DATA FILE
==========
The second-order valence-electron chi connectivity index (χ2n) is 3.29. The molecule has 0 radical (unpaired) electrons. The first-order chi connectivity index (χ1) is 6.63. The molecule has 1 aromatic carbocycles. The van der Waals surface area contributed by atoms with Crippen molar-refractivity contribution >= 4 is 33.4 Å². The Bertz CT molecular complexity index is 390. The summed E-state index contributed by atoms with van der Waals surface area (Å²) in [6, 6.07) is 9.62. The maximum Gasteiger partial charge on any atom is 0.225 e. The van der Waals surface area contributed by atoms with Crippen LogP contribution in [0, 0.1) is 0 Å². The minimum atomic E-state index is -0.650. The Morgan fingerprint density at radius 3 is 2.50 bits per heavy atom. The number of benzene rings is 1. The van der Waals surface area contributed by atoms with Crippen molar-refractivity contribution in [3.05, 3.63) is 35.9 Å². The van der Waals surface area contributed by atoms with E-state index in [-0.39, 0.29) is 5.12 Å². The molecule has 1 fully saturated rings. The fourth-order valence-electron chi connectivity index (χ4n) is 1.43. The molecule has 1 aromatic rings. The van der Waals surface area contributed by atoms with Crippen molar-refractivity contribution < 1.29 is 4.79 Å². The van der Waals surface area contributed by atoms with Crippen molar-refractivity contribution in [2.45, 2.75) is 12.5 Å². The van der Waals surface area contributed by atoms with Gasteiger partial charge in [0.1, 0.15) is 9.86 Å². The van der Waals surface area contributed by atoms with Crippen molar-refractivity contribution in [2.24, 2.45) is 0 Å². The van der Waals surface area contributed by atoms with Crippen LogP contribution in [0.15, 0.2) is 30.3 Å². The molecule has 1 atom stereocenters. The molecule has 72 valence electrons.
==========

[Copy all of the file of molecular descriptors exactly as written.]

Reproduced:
The second-order valence-electron chi connectivity index (χ2n) is 3.29. The molecule has 0 radical (unpaired) electrons. The first-order chi connectivity index (χ1) is 6.63. The molecule has 1 aromatic carbocycles. The van der Waals surface area contributed by atoms with Crippen molar-refractivity contribution >= 4 is 33.4 Å². The Bertz CT molecular complexity index is 390. The summed E-state index contributed by atoms with van der Waals surface area (Å²) in [6, 6.07) is 9.62. The maximum Gasteiger partial charge on any atom is 0.225 e. The van der Waals surface area contributed by atoms with Crippen LogP contribution in [0, 0.1) is 0 Å². The minimum atomic E-state index is -0.650. The Morgan fingerprint density at radius 3 is 2.50 bits per heavy atom. The number of benzene rings is 1. The van der Waals surface area contributed by atoms with Crippen molar-refractivity contribution in [3.05, 3.63) is 35.9 Å². The van der Waals surface area contributed by atoms with E-state index in [-0.39, 0.29) is 5.12 Å². The molecule has 1 fully saturated rings. The fourth-order valence-electron chi connectivity index (χ4n) is 1.43. The molecule has 1 aromatic rings. The van der Waals surface area contributed by atoms with Crippen molar-refractivity contribution < 1.29 is 4.79 Å². The van der Waals surface area contributed by atoms with Crippen molar-refractivity contribution in [2.45, 2.75) is 12.5 Å². The van der Waals surface area contributed by atoms with Gasteiger partial charge in [0.1, 0.15) is 9.86 Å². The van der Waals surface area contributed by atoms with Crippen molar-refractivity contribution in [2.24, 2.45) is 0 Å². The van der Waals surface area contributed by atoms with Crippen LogP contribution in [0.15, 0.2) is 30.3 Å². The molecule has 1 atom stereocenters. The molecule has 72 valence electrons.